Maybe it's a phase, or maybe it's because only the cream of foreign cinema ever makes it to our shores, but every time I see a new South Korean film I am blown away by how different it is from the one I saw before and yet the same startling combination of extreme violence, visual style and emotional pull. So, as the DVD was released this week, allow me to unabashedly and unreservedly recommend A BITTERSWEET LIFE, directed by the same guy who brought us the outstanding horror flick, A TALE OF TWO SISTERS.
The plot looks like something from a hackneyed gangster flick. Mr Kang is a top mob boss who hires slick goons in well-tailored suits to run a string of bars and hotels, dealing in whores and other such illegality on the side. Indeed, most of the film takes place at night, in beautifully appointed night-spots lit by neon. One of Kang's most trusted henchman is a ridiculously good-looking and utterly self-composed young man called Sun-Wu. When we first meet Sun-Wu he is enjoying a quiet gourmet meal in an empty restaurent. He is interrupted by a call to "deal with" some troublemakers in a private room of the bar. Instead of rushing off to see what is happening, he quietly takes another bite of his dessert. Almost resignedly, he walks down to the backroom where he kicks the shit out of the troublemakers. He is a killing machine, but a diffident one at that.
Kang appoints Sun-Wu to find out if Kang's much younger girlfriend, Hee-su, is being unfaithful to him. Moreover, Sun-Wu is to "deal with her" if appropriate. Now, all jaded film-fans know that if an old man sends a young loyal henchman to guard his squeeze, the younger guy is going to fall in love with the girl, thus compromising his loyalty to his mentor. The twist in A BITTERSWEET LIFE is that Sun-Wu is not entirely sure what is happening to him when he meets Hee-Su. She is surely beautiful and elegant (it's the same chick from that crazy martial arts extravaganza Volcano High) and when he catches her in flagrante he cannot bring himself to pull the trigger. Instead, he asks her to forget about her boyfriend. She replies that you cannot just forget about love. At this point, Sun-Wu looks confused - as if amazed at the existence of such a thing as love while simultaneously struck by an inability to understand or feel it. Even at the end of the film, when asked why he couldn't pull the trigger, he remains inarticulate.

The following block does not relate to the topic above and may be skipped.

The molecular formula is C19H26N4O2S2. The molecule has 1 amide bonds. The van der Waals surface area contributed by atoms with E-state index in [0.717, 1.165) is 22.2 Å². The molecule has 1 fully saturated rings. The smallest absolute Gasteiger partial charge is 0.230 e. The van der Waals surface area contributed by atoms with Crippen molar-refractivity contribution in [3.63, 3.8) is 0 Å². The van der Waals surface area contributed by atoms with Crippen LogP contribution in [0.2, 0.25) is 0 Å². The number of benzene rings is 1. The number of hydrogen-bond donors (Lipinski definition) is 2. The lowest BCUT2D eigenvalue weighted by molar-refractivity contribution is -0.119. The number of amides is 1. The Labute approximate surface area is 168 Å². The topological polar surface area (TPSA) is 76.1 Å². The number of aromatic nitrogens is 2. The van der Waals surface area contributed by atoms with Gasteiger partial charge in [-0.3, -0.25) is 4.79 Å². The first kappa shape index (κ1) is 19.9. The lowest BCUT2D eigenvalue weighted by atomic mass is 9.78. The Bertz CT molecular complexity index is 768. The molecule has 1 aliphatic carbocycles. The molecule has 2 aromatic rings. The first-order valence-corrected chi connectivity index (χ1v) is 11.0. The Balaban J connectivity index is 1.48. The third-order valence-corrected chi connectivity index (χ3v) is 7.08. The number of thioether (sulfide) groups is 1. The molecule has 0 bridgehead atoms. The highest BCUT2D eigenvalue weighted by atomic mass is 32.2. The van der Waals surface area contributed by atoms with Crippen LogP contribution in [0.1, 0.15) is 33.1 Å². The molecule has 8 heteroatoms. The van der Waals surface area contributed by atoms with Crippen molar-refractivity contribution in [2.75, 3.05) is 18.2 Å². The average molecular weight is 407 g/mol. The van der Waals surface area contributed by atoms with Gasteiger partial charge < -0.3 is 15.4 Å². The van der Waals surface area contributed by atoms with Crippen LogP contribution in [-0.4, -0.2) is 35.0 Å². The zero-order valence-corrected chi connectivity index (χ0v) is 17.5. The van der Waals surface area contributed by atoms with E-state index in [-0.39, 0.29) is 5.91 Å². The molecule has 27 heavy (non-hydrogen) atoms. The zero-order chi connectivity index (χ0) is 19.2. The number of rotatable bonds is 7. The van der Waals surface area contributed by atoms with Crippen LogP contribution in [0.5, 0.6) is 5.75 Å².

After this, the movie unwinds in the expected way. Mr. Kang feels betrayed by Sun-Wu's inability to carry out the punishment, and Sun-Wu is also caught in a plot concerning a rival gang-leader called Mr. Baek. We have all the "usual" stunningly-designed and stylishly-photographed extreme violence, including an unforgettable burial sequence and the most impressive close-range stabbing since CHOPPER. What elevates these plot machinations above the voyeuristic or just plain nasty is that we see Sun-Wu gain a real understanding of his feelings for Hee-Su and the life he has led. There are no sentimental last-minute Hollywood endings - just a painful and moving recognition of the cruelty of life. Which is pretty amazing when you think about it - a thought-provoking meditation on the simultaneous beauty and futility of existence, coupled with shoot-outs that would make Tarantino jealous.
I love this film.
A BITTERSWEET LIFE was shown at Cannes 2005 and was on release for about a nanosecond in the UK in January. It is now available on Region 2 DVD.
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